TUCP: Employers’ stance against wage hike ‘overkill’

The Trade Union Congress of the Philippines, whose representative in the Lower House has filed a bill proposing a P150 wage increase for workers, blasted the statement made by eight business groups last week against the wage hike, calling it an “overkill on the poor workers.”

“It is unfortunate that both employers and economic managers are now ganging up in an ‘overkill’ on the poor workers’ calls to bring up measly real wages to at least be within the poverty threshold. These employers and economic managers are now fearmongering widespread closure of MSMEs and scenarios of spiking inflation should a wage increase be granted,” TUCP vice president Luis Corral said.

The statement in question was signed by the Philippine Chamber of Commerce and Industry, the Employers Confederation of the Philippines, Philippine Exporters Confederation Inc., Federation of Filipino-Chinese Chambers of Commerce and Industry, IT & Business Process Association of the Philippines, Philippine Hotel Owners Association, Foreign Buyers Association of the Philippines and the United Portusers Confederation of the Philippines, Inc.

They insisted that only 16 percent of the labor workforce will benefit from a wage hike, while the remaining number of Filipino workers — all in informal labor — will demand more “ayuda” or government’ aid, and that it will also affect many businesses, especially micro, small and medium enterprises.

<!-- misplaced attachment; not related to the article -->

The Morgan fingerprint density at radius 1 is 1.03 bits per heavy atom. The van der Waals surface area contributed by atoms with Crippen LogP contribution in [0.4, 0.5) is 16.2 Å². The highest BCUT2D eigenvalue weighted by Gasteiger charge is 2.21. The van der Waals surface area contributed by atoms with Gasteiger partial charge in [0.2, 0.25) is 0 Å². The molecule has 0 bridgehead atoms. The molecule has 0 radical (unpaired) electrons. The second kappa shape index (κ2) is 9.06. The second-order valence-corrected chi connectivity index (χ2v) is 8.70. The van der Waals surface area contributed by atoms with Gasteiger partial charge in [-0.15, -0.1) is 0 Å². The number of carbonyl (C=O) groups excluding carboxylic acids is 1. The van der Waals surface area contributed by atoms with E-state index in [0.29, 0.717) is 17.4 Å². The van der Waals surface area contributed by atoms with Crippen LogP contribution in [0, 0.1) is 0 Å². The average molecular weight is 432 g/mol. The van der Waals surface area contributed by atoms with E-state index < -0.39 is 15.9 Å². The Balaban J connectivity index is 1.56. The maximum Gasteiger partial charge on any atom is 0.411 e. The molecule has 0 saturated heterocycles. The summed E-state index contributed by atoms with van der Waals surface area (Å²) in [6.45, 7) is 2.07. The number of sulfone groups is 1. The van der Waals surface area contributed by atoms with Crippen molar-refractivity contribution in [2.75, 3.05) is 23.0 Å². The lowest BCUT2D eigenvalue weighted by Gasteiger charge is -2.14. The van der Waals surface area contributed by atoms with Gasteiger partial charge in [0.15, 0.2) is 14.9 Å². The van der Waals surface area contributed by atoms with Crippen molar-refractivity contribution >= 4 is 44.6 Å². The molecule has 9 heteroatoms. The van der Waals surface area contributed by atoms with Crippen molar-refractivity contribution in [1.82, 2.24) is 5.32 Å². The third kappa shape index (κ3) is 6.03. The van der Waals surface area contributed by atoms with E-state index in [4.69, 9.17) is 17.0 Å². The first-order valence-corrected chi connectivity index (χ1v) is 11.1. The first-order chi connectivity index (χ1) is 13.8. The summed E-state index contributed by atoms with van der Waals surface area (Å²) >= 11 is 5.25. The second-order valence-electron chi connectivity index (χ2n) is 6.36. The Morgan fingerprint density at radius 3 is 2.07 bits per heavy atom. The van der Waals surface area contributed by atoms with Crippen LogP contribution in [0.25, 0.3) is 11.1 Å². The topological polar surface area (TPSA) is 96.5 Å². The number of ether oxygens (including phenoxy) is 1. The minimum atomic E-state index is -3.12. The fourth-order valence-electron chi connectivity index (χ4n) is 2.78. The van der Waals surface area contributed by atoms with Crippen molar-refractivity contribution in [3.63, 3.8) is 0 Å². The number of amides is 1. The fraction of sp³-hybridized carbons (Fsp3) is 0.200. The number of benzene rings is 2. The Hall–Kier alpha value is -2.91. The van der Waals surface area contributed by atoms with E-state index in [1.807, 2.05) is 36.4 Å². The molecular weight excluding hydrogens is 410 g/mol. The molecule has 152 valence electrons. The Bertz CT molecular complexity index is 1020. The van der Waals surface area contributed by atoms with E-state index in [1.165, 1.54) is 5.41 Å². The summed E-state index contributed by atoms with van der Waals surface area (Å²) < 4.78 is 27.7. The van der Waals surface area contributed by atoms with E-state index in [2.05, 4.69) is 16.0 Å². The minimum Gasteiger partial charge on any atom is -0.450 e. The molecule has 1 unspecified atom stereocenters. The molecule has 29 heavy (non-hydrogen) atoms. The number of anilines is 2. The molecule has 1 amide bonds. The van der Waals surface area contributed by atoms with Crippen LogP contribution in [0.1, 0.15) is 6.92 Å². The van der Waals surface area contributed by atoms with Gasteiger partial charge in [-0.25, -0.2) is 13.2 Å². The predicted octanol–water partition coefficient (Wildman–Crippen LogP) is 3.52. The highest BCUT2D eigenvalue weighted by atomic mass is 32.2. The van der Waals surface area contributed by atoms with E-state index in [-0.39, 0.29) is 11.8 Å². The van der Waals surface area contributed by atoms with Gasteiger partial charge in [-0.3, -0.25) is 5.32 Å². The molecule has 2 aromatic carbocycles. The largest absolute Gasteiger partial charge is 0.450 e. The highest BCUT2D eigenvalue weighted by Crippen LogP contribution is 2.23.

Corral called such statements a “scare-mongering” tactic, and urged them to join in providing the needed help for workers amid challenging economic conditions.

“The call for wage increase months ago should have been a wake-up call to the economic managers to save the rapidly deteriorating situation of a majority of the working poor,” Corral said.

“Contrary to the argument of resultant MSME closures, the Barangay Micro Business Enterprises and certain retail enterprises are exempt from the minimum wage law. The truth is this ‘massive closure’ argument is actually camouflage to benefit big employers as there is enough support available for MSMEs, including the increase in consumption that comes with wage increase,” he added.

The TUCP has already filed House Bill No. 7871 or the Wage Recovery Act of 2023, which seeks a wage hike that would recover from what it said was the more than three decades of no significant wage increase since the passage of Republic Act Number 6727 or the “Wage Rationalization Act.”

A Senate counterpart of the measure is Senate Bill Number 2002, filed by Senate President Juan Miguel Zubiri, which TUCP backed.

The group also reiterated its other proposals such as having more Kadiwa outlets that would lessen food inflation, reducing the weighted average cost of capital in electricity sources by eight percent, and returning to the original return-on-rate-base in electricity value.

The TUCP also proposed a P5,000 one-time government financial aid to minimum wage workers and the instatement of the emergency cost-of-living allowance.

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